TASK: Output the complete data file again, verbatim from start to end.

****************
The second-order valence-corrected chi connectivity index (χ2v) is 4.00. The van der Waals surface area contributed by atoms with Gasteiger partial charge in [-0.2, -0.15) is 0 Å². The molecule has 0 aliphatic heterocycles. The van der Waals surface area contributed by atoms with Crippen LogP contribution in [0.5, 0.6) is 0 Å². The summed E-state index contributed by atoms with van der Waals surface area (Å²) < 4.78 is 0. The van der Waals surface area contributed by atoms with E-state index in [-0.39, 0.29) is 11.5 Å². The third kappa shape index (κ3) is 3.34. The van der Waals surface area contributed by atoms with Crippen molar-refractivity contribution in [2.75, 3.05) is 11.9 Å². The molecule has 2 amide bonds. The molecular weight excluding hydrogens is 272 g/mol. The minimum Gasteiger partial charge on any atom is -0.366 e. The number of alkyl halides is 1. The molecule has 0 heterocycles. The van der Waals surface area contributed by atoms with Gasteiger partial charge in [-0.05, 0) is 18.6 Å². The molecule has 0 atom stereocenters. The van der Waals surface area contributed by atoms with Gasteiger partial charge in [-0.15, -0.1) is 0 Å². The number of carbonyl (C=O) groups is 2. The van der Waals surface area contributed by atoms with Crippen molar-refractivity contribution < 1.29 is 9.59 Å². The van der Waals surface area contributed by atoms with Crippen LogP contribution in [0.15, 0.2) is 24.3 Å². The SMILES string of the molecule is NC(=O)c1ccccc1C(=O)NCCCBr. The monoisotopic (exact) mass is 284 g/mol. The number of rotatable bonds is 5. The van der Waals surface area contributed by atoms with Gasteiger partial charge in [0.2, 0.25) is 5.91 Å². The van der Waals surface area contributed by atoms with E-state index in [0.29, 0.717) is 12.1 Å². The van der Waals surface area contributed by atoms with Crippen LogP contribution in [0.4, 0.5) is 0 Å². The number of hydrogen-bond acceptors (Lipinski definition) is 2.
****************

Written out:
The second-order valence-corrected chi connectivity index (χ2v) is 4.00. The van der Waals surface area contributed by atoms with Gasteiger partial charge in [-0.2, -0.15) is 0 Å². The molecule has 0 aliphatic heterocycles. The van der Waals surface area contributed by atoms with Crippen LogP contribution in [0.5, 0.6) is 0 Å². The summed E-state index contributed by atoms with van der Waals surface area (Å²) < 4.78 is 0. The van der Waals surface area contributed by atoms with E-state index in [-0.39, 0.29) is 11.5 Å². The third kappa shape index (κ3) is 3.34. The van der Waals surface area contributed by atoms with Crippen molar-refractivity contribution in [2.75, 3.05) is 11.9 Å². The molecule has 2 amide bonds. The molecular weight excluding hydrogens is 272 g/mol. The minimum Gasteiger partial charge on any atom is -0.366 e. The number of alkyl halides is 1. The molecule has 0 heterocycles. The van der Waals surface area contributed by atoms with Gasteiger partial charge in [-0.05, 0) is 18.6 Å². The molecule has 0 atom stereocenters. The van der Waals surface area contributed by atoms with Gasteiger partial charge in [-0.15, -0.1) is 0 Å². The number of carbonyl (C=O) groups is 2. The van der Waals surface area contributed by atoms with Crippen molar-refractivity contribution < 1.29 is 9.59 Å². The van der Waals surface area contributed by atoms with Crippen LogP contribution in [0.15, 0.2) is 24.3 Å². The SMILES string of the molecule is NC(=O)c1ccccc1C(=O)NCCCBr. The monoisotopic (exact) mass is 284 g/mol. The number of rotatable bonds is 5. The van der Waals surface area contributed by atoms with Gasteiger partial charge in [0.2, 0.25) is 5.91 Å². The van der Waals surface area contributed by atoms with E-state index in [0.29, 0.717) is 12.1 Å². The van der Waals surface area contributed by atoms with Crippen LogP contribution in [0.4, 0.5) is 0 Å². The number of hydrogen-bond acceptors (Lipinski definition) is 2.